Paragraphs would make your missive MUCH more readable..:W

As it is - it's not..:(

Maybe just me..:@.. - but I'll have to pass.

.

John_S_
Explorer II
Explorer II
I read this after researching and talking to a Ford Service guy who is a friend.
The 6.7L was designed specifically so that all major bolt-on engine components could be serviced without removing or lifting the cab.

What's deceptive with the 6.7L is that from an initial look, yes, the underhood packaging is quite overwhelming. However, once you remove the upper intake, the whole top of the engine opens up. It's quite amazing, so if your bored one day and have a few minutes...

Design for service was a priority when the 6.7L engine design was still a blank sheet of paper. Moving the fuel injectors outside the rocker covers, relocating the high pressure fuel pump to the front of the engine, eliminating the 3 bolt flanges at the turbo up-pipes in favor of an accessible marmon type flange/clamp design were incorporated to improve serviceability. The location of the EGR cooler assembly on the RH valve cover allows for it to be removed and on the bench in approx. 20 minutes if needed.

There are many other subtle details like thermostat access, engine sensor locations, the quarter turn (120 degree) oil drain plug or the label on the oil cooler to let you guys know that there's an internal fastener before someone tries to pry the cooler loose once the external fasteners are removed. These design aspects were incorporated to provide a highly serviceable engine package.

The only repair that cab removal is still the primary method (but not the only) is for a complete engine rebuild with either a long block or short block. The reason being that you can't lift the engine high enough for the cast upper oil pan assembly to clear the #1 cross member before the turbo hits the cowl.

However, there are situations where the cab is unable to be removed for major engine service. These situations typically arise with major conversions such as lift trucks or other instances where either a box, camper, etc. have been added that overhangs the production cab. In these situations the engine CAN be service without removing the cab but requires a little more service time as you must remove the upper oil pan first.

It's probably helpful to know that you can actually remove the upper oil pan without removing the engine mounts. This is quite nice as you need no upper engine support while working with the truck on a hoist.
John
2015 Born Free Royal Splendor on a Ford 550
2018 Rubicon
Boo Boo a Mi Kie
42' 36' & 34 Foretravels sold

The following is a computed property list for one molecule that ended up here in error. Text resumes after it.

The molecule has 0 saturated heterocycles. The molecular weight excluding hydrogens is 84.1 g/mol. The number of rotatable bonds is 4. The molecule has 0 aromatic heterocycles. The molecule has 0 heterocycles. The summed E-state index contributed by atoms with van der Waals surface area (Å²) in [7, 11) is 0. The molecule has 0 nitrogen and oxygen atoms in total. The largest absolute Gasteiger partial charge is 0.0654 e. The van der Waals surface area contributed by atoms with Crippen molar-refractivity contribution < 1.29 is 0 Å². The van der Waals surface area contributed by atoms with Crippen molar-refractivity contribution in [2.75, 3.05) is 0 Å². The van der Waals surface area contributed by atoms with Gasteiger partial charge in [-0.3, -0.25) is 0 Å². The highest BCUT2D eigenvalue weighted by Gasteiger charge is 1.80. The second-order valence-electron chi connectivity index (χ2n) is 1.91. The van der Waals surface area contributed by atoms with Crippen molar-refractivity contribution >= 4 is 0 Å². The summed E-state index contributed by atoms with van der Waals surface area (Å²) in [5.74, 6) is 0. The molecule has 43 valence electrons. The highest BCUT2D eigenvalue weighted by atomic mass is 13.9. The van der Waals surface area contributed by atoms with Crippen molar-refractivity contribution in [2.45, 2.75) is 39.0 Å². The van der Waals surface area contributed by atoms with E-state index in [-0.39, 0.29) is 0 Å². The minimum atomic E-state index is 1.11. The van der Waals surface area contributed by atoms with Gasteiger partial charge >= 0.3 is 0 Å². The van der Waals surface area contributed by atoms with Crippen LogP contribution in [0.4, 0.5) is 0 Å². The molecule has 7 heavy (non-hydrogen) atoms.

2007 Born free 24 sold
2001 Wrangler sold
2012 Jeep Grand Cherokee Overland sold
Susie Dolly, Lolly &Doodle (CKC) now in our hearts and thoughts

John_S_
Explorer II
Explorer II
Well, I am sure there will be challenges with it from time to time but the thing is amazing on the road. The cruise keeps right at 65 up the steepest hills and the tow haul decent holds the speed set very well.
John
2015 Born Free Royal Splendor on a Ford 550
2018 Rubicon
Boo Boo a Mi Kie
42' 36' & 34 Foretravels sold
2007 Born free 24 sold
2001 Wrangler sold
2012 Jeep Grand Cherokee Overland sold
Susie Dolly, Lolly &Doodle (CKC) now in our hearts and thoughts

j-d
Explorer II
Explorer II
carringb wrote:
They are almost a no-go for families however. Because of the stepped frames and lower cabs, it's a climb down into the cab, and the forward view is completely obstructed for passengers in the back.

When I showed Judy the tall step-down in a Winne 29B, house to E450 cockpit, we nixed that. House occupant can't see any windshield, only the bottom of the cab-over.
If God's Your Co-Pilot Move Over, jd
2003 Jayco Escapade 31A on 2002 Ford E450 V10 4R100 218" WB

carringb
Explorer
Explorer
blownstang01 wrote:
I have always admired the coaches built on the HD pickup truck chassis. I hope they get wildly popular so they will trickle down to where I could buy a used one. Congrats, sounds like you're pretty pleased with it.


They are almost a no-go for families however. Because of the stepped frames and lower cabs, it's a climb down into the cab, and the forward view is completely obstructed for passengers in the back. The Kodiak was unique when it was around because it had flat frame rails, and a taller cab. Closest you can get now is a low-pro F650 but nobody is making motorhomes on that chassis.
2000 Ford E450 V10 VAN! 450,000+ miles
2014 ORV really big trailer
2015 Ford Focus ST

Ivylog
Explorer III
Explorer III
I hope you never need engine work attempted on it.
This post is my opinion (free advice). It is not intended to influence anyone's judgment nor do I advocate anyone do what I propose.
Sold 04 Dynasty to our son after 14 great years.
Upgraded with a 08 HR Navigator 45’...

blownstang01
Explorer
Explorer
I have always admired the coaches built on the HD pickup truck chassis. I hope they get wildly popular so they will trickle down to where I could buy a used one. Congrats, sounds like you're pretty pleased with it.